Friday, September 7, 2018

The Kite Maker, by Brenda Peynado

★★☆☆☆ Not Recommended

(Alien SF) Refugees from the destruction of their own planet, the Dragonflies struggle to find a place in a world that doesn’t welcome them. (7,026 words; Time: 23m)

"," by (edited by Ann VanderMeer), published on by .

Mini-Review (click to view--possible spoilers)

Review: 2018.491 (A Word for Authors)

Pro: We eventually learn that the narrator was one of those who tried to kill all the Dragonflies when they first arrived and that this is the source of much of her guilt. It explains why she overreacts to the games her kids and the Dragonfly kid are playing together. The tragedy is that she doesn't see that the kids playing together is the only thing that offers any hope for the future.

Con: The message (don’t be mean to refugees) is worthy, but stifling. The villains are cardboard-evil. The Dragonflies are cardboard-good.

Too much in this story breaks suspension of disbelief. For example, the aliens seem to have arrived on Earth with no idea what to expect. All their ships landed at the same time; they didn’t bother to do any reconnaissance, or try to learn any human languages, or anything like that. Then all the ships landed in cities, and every single one, everywhere in the whole world, was attacked, even though they made no threatening moves. No one, in any country, even tried to talk to them until we’d killed most of them.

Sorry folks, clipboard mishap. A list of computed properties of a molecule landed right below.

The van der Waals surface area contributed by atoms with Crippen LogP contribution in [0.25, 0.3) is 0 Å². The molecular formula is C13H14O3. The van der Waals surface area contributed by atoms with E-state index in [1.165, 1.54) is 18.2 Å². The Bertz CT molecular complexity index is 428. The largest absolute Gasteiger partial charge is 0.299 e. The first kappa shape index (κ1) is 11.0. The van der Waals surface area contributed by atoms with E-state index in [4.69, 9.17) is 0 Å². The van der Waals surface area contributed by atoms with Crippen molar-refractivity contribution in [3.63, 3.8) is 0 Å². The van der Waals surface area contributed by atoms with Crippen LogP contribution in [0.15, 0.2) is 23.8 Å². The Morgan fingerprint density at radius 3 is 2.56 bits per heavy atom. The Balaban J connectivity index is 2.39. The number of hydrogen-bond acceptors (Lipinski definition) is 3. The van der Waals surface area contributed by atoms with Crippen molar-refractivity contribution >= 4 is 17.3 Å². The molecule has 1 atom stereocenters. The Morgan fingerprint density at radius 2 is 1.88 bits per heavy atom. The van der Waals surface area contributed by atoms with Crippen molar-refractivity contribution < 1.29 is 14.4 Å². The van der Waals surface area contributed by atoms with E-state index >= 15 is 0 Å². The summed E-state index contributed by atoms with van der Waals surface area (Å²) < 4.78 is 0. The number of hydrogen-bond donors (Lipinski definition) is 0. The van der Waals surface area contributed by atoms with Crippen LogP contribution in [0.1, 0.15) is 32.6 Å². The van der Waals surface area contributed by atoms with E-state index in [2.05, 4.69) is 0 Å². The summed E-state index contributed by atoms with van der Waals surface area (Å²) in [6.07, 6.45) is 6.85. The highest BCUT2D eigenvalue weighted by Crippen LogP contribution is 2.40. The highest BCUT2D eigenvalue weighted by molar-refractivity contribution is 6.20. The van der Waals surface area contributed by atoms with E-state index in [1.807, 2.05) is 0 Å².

The bits of science included likewise make little sense. E.g. they came here because their star was turning into a red giant. In that case, they’d have had a million years or so advance notice, so you’d think they’d have planned this better. Our atmosphere is so different from theirs that their wings are chemically changed, so how can they breathe it at all? Etc.

Other Reviews: Search Web, Browse Review Sites (Issue 08/29/18)
Brenda Peynado Info: Interviews, Websites, ISFDB, FreeSFOnline

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